Henderson shook his head. His job wasn’t getting any easier. “Look, give me a call if you remember anything else. I’m going back to headquarters, see if anything’s come in on him.”

Henderson headed for the elevators, and then stopped. “Just out of curiosity, has Superman been seen in the last 24 hours or so?”

“Come to think of it, I haven’t seen anything on him since that report about the false alarm at Fale’s Jewelers,” Perry said. “Why?”

“Just an idea,” Henderson admitted. “I know Superman’s a friend of Kent’s, so he might have an idea where he is. If you do hear from him, have him get in touch with me.”


As soon as Henderson was back in his office, he requested all the available information the MPD had on the previous day’s incident at Fale’s. Henderson was familiar with the area and knew there was an ATM directly across the street from Fale’s. He called the bank and requested the recordings from the ATM surveillance cameras as well. If he were lucky, the recordings would give some clue as to what really happened yesterday at 10:10, when Clark Kent disappeared.

The daily reports were on his desk within an hour. The reports by the two officers who responded to the original alarm were disappointing at best, and deliberately incomplete at worst. They wrote that Superman had arrived, was informed it was a false alarm, and simply flew off.

The ATM record arrived from the bank less than two hours later. The video made a lie of the official report. Superman had walked into the alley behind the jewelers. When he came out, he was accompanied by the two officers, and although it was hard to tell from the video, he looked ill. The video showed him being helped into the back of the squad car.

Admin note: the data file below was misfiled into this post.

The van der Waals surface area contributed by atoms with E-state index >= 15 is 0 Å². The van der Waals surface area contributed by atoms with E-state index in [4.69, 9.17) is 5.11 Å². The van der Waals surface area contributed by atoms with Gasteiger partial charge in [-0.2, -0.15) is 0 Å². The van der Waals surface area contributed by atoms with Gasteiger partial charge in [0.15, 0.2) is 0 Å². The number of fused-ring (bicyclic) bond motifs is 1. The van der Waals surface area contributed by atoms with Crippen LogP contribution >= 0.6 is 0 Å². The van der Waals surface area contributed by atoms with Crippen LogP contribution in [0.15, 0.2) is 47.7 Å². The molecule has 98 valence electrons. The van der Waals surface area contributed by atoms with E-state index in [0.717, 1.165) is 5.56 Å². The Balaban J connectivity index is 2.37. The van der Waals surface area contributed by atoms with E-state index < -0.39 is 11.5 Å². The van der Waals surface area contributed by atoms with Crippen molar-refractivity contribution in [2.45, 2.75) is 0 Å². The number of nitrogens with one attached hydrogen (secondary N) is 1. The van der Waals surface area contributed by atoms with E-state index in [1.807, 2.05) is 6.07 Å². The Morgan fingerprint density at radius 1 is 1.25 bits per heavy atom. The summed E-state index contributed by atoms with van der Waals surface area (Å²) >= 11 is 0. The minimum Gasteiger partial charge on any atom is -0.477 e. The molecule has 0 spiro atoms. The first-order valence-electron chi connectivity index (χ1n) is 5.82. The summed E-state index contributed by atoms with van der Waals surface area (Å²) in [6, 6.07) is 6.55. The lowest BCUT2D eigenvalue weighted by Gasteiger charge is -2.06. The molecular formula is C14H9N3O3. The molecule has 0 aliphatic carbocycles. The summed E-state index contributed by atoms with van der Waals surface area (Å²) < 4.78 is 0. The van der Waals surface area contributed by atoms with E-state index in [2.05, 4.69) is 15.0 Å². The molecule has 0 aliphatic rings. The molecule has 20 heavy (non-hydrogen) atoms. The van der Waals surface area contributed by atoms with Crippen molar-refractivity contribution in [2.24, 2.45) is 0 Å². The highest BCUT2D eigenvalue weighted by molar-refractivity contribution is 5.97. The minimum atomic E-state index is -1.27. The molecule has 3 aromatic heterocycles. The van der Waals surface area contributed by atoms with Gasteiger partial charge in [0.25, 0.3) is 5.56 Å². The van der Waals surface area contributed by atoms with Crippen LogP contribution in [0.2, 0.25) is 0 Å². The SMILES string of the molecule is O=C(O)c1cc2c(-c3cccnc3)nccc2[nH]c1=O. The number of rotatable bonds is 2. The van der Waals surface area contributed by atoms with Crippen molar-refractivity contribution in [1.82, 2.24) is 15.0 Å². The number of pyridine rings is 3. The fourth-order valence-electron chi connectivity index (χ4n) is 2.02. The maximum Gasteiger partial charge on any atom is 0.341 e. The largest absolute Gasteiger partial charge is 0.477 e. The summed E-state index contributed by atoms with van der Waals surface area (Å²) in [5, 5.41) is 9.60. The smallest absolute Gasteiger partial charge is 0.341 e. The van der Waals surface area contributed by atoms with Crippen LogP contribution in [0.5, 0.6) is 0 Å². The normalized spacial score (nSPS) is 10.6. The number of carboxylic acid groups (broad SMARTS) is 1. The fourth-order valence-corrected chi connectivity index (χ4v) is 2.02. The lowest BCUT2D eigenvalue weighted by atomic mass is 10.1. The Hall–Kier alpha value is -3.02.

Checking the names on the false report, he sent a request to the day watch officer of the fifth precinct for those two officers be called in and sent to his office. He got a call back from their superior. The two men had failed to call in and their squad car had been reported abandoned near Suicide Slum.

Henderson placed a phone call to a number he had been given five months before, the day after the Daily Planet broke the story about the alien who saved the Prometheus space shuttle.

“This is William Henderson, Metropolis PD,” he announced to a voicemail box. “We have a problem. I have reason to believe Superman has been taken.”


The door to the cell opened, and three men wearing military style uniforms walked in. Clark didn’t see any rank markings or name tags. He tried to keep the fear out of his face. Superman shouldn’t show fear.